Frequently Asked Questions
Per 33 CFR 183.3, the length of a vessel is defined as “the straight line horizontal measurement of the overall length from the foremost part of the boat to the aftermost part of the boat, measured from end to end over the deck excluding sheer, and measured parallel to the centerline. Bow sprits, bumpkins, rudders, outboard motor brackets, handles, and other similar fittings, attachments, and extensions are not included in the measurement.”
No. If the original component Executive Order holder notifies CARB that their certified component will be distributed under other brand names, those distributors may use the original certified component EO number and/or the identifying mark on the label with their company name. If the distributor wants a separate Executive Order that is issued only in their name, the distributor would need to certify the component through the CARB certification process.
Yes, pressure relief valves that also provide vacuum relief may be certified if the valve meets all the same standards as pressure relief valves without vacuum relief. Any portion of the test procedure that requires sealed vacuum settings may be amended, if approved, to accommodate these type of valves. Please contact CARB SIMW component certification staff for additional details.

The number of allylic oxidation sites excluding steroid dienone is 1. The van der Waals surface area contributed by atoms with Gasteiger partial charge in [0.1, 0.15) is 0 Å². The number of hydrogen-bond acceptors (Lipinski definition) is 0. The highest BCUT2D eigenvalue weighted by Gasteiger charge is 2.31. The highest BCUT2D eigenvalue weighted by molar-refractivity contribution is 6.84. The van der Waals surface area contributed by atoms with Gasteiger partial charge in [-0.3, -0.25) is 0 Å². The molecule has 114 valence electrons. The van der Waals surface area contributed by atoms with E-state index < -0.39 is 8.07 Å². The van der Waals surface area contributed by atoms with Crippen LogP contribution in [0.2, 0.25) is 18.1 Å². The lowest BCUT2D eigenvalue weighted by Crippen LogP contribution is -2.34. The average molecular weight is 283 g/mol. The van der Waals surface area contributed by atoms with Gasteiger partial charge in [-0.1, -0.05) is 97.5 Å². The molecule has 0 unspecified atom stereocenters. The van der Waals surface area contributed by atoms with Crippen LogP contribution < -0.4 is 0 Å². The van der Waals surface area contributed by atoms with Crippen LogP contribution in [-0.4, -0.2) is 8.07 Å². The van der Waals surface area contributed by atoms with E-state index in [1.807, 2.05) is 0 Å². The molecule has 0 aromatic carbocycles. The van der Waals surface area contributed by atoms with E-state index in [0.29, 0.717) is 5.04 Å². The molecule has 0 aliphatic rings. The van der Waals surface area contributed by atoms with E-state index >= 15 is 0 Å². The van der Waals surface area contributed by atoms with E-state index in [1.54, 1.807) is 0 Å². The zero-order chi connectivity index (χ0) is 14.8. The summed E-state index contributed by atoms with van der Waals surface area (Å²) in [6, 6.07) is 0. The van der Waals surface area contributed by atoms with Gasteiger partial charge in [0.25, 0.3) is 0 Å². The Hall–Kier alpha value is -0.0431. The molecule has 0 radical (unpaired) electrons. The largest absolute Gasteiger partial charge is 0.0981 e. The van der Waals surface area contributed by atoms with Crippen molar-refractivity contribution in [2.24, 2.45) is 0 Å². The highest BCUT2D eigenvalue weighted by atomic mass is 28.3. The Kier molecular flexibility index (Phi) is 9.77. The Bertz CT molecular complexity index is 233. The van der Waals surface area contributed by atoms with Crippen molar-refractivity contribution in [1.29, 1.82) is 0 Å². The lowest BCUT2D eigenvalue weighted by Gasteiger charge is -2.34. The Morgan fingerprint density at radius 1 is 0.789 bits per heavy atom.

Yes, per TP-1504, Test Procedures for Determining Permeation Emissions from Installed Marine Fuel Tanks, Marine Fuel Hoses and Marine Fuel Caps, the fuel tank may be tested as long as it has a standardized (representative) geometry that it is made of the same material(s) and appropriate wall thickness.
Yes, all fuel hoses that connect from the watercraft fuel tank to the first attachment point on the marine engine will need to be certified. This rule applies even with outboard marine engines that are installed by someone other than the watercraft manufacturer (dealer, service company, owner, etc.).
According to §2853(a)(16), all fuel hoses from the watercraft fuel tank to the first attachment point on the marine engine must to be certified. Fuel hoses that are installed on the engine itself, such as hoses running from a fuel rail to an individual fuel injector, are not subject to this fuel hose certification requirement.
Yes, a single canister can be used for multiple fuel tanks as long as the canister is designed to control the total volume of fuel stored in those tanks and meet the applicable standard. For example, a canister that is certified for use on tanks up to 50 gallons may also be used on a fuel system that consists of two 24-gallon tanks.
Have you ever wondered what a baghouse is or what NMOG stands for?